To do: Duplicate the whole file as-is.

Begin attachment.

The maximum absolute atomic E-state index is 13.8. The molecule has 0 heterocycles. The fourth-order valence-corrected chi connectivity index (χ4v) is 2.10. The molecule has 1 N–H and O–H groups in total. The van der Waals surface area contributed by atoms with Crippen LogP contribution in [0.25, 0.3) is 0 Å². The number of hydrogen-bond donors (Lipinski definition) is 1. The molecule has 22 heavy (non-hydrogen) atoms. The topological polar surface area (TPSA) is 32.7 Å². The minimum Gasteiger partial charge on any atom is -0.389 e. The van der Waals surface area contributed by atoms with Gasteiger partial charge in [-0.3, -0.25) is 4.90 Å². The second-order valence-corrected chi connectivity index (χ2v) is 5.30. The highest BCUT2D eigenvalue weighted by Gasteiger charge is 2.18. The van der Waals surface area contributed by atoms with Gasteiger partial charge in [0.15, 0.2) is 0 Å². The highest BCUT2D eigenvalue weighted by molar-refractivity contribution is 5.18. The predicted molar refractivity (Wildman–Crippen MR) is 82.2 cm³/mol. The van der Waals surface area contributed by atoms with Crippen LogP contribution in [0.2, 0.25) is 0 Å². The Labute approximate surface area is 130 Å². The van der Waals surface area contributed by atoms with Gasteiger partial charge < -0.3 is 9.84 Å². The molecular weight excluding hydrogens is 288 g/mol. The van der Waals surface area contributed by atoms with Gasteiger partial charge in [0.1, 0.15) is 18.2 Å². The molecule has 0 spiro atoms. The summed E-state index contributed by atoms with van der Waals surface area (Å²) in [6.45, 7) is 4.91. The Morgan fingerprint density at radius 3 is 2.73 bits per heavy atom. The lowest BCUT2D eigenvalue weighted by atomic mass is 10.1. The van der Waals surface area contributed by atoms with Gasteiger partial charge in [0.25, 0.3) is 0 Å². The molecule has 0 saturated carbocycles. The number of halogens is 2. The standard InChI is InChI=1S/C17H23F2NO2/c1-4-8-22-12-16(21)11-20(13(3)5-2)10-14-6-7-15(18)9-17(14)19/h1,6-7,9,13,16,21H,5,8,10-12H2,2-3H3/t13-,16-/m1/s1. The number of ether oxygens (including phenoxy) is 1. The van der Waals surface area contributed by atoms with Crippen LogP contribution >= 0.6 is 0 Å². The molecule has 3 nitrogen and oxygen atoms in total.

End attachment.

The maximum absolute atomic E-state index is 13.8. The molecule has 0 heterocycles. The fourth-order valence-corrected chi connectivity index (χ4v) is 2.10. The molecule has 1 N–H and O–H groups in total. The van der Waals surface area contributed by atoms with Crippen LogP contribution in [0.25, 0.3) is 0 Å². The number of hydrogen-bond donors (Lipinski definition) is 1. The molecule has 22 heavy (non-hydrogen) atoms. The topological polar surface area (TPSA) is 32.7 Å². The minimum Gasteiger partial charge on any atom is -0.389 e. The van der Waals surface area contributed by atoms with Gasteiger partial charge in [-0.3, -0.25) is 4.90 Å². The second-order valence-corrected chi connectivity index (χ2v) is 5.30. The highest BCUT2D eigenvalue weighted by Gasteiger charge is 2.18. The van der Waals surface area contributed by atoms with Gasteiger partial charge in [0.15, 0.2) is 0 Å². The highest BCUT2D eigenvalue weighted by molar-refractivity contribution is 5.18. The predicted molar refractivity (Wildman–Crippen MR) is 82.2 cm³/mol. The van der Waals surface area contributed by atoms with Crippen LogP contribution in [0.2, 0.25) is 0 Å². The Labute approximate surface area is 130 Å². The van der Waals surface area contributed by atoms with Gasteiger partial charge < -0.3 is 9.84 Å². The molecular weight excluding hydrogens is 288 g/mol. The van der Waals surface area contributed by atoms with Gasteiger partial charge in [0.1, 0.15) is 18.2 Å². The molecule has 0 spiro atoms. The summed E-state index contributed by atoms with van der Waals surface area (Å²) in [6.45, 7) is 4.91. The Morgan fingerprint density at radius 3 is 2.73 bits per heavy atom. The lowest BCUT2D eigenvalue weighted by atomic mass is 10.1. The van der Waals surface area contributed by atoms with Gasteiger partial charge in [0.25, 0.3) is 0 Å². The molecule has 0 saturated carbocycles. The number of halogens is 2. The standard InChI is InChI=1S/C17H23F2NO2/c1-4-8-22-12-16(21)11-20(13(3)5-2)10-14-6-7-15(18)9-17(14)19/h1,6-7,9,13,16,21H,5,8,10-12H2,2-3H3/t13-,16-/m1/s1. The number of ether oxygens (including phenoxy) is 1. The van der Waals surface area contributed by atoms with Crippen LogP contribution >= 0.6 is 0 Å². The molecule has 3 nitrogen and oxygen atoms in total.